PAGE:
What has been the expenditure on Amaravati?
At least Rs 5,500cr has been spent on infrastructure, buildings and amenities, Jagan Reddy has said. Completion of several buildings has been put on hold. Chandrababu Naidu’s TDP claims Rs 10,000cr has been spent. At the outset, the project had an estimated cost of Rs 33,000cr with funding coming from various sources. However, most of the funding has been withdrawn since then.
What does a shift of state capital mean?
It places a heavy financial burden on the state exchequer, which is already empty. Visakhapatnam and Kurnool are located at two ends of the state about 700 km apart. Thousands of state employees need to be relocated. The state has proposed financial sops including land at a highly subsidised rate and loan of Rs 25 lakh each. Increased travel time apart, it can be a challenge for officials to shuttle between Visakhapatnam and Kurnool and from Visakhapatnam to Amaravati when the assembly session is in progress, straining both human and financial resources. Government will need to find new buildings on rent in Visakhapatnam till it constructs its offices for the secretariat, chief minister, governor and heads of departments. This in effect means money spent on government buildings in Amaravati will go waste.
What makes this a political wrangle?
Opposition has called it a “retrograde step” that will affect investments and development of the bifurcated state. Government may justify translocation of the capital on grounds of equitable development, but Opposition calls the move a political conspiracy to “kill” Amaravati. Main opposition party TDP alleges that ruling party YSRCP does not want to credit Naidu, the chief architect behind Amaravati. Farmers see it as a breach of trust by the state. They argue they had given land for the capital in the hope it would thrive for centuries. Change of government should not warrant change in capital, they argue.
Was vaastu and/ or caste a factor behind the plan?
YSRCP and TDP have accused each other of “community” (caste) consideration on the choice of state capital. Naidu and Jagan belong to different powerful social groups that have dominated Andhra politics since 1953. Amaravati is dominated by Naidu’s community. Jagan’s community has been long opposed to Amaravati since it is in the Vijayawada-Guntur region. The differences started in 1953 itself during the search for a new capital for Andhra state after separation from Madras Presidency. The choice was between Vijayawada and Kurnool, dominated by two social groups. Four Tamil legislators, who did not have voting right, had voted in favour of Kurnool. Vaastu has also played a key role. Naidu selected Amaravati as the Krishna river is to its north. TDP has accused Jagan of following a ‘swami’s’ advice on vaastu to shift the capital.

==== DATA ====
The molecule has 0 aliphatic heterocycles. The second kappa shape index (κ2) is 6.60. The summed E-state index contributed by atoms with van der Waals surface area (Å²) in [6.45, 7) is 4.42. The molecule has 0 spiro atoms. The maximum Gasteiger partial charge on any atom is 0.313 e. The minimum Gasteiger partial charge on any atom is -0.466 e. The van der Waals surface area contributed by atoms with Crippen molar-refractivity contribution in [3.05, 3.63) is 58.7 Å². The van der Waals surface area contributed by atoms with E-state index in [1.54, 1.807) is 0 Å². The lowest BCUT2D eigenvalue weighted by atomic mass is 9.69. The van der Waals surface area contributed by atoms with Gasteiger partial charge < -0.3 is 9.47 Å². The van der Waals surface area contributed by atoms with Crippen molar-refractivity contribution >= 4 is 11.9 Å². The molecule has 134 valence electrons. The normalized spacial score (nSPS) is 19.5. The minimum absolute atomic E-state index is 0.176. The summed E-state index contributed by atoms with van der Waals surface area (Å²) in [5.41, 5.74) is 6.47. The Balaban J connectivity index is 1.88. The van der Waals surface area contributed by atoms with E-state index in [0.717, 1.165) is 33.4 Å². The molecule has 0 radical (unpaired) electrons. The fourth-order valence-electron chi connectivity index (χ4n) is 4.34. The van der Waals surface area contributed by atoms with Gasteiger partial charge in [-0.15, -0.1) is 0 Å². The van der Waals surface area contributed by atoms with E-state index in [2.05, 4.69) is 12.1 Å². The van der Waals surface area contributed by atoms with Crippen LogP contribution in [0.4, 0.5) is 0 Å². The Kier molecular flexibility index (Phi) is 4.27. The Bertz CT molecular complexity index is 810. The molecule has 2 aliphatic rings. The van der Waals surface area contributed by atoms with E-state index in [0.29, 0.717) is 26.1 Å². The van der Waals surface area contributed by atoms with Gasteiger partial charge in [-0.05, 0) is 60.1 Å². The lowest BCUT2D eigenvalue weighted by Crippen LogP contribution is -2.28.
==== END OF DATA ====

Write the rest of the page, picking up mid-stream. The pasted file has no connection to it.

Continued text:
Can the three-capital plan work?
With 95% offices shifted to Vishakhapatnam, it is a matter of time before Amaravati ceases to be ‘legislative capital’ is the writing on the wall. Government has a legislation in place nullifying the AP Capital Region Development Authority (APCRDA) Act that will take away “capital” status from Amaravati. The Bill is likely to be passed in the January 20 special session of the assembly.
Andhra, not the first state with multiple capitals
Maharashtra has two capitals- Mumbai and Nagpur, which holds the winter session of the assembly
Himachal Pradesh has capitals at Shimla and Dharamshala (the winter capital)
Former state of Jammu & Kashmir had Srinagar as summer capital and Jammu as winter capital
The party with the highest seats in the Godavari belt has always formed the government in Andhra.
‘Sarpa shanti yagna’ after spate of snake bites
With two dead and 100 villagers in hospital after suffering snake bites in Diviseema of Krishna district in Andhra Pradesh, the state endowments department is making arrangements for conducting ‘sarpa shanti yagna’ (ritual to appease the snake God) at Sri Subrahmanyeswara Swamy Temple in Mopidevi on August 29.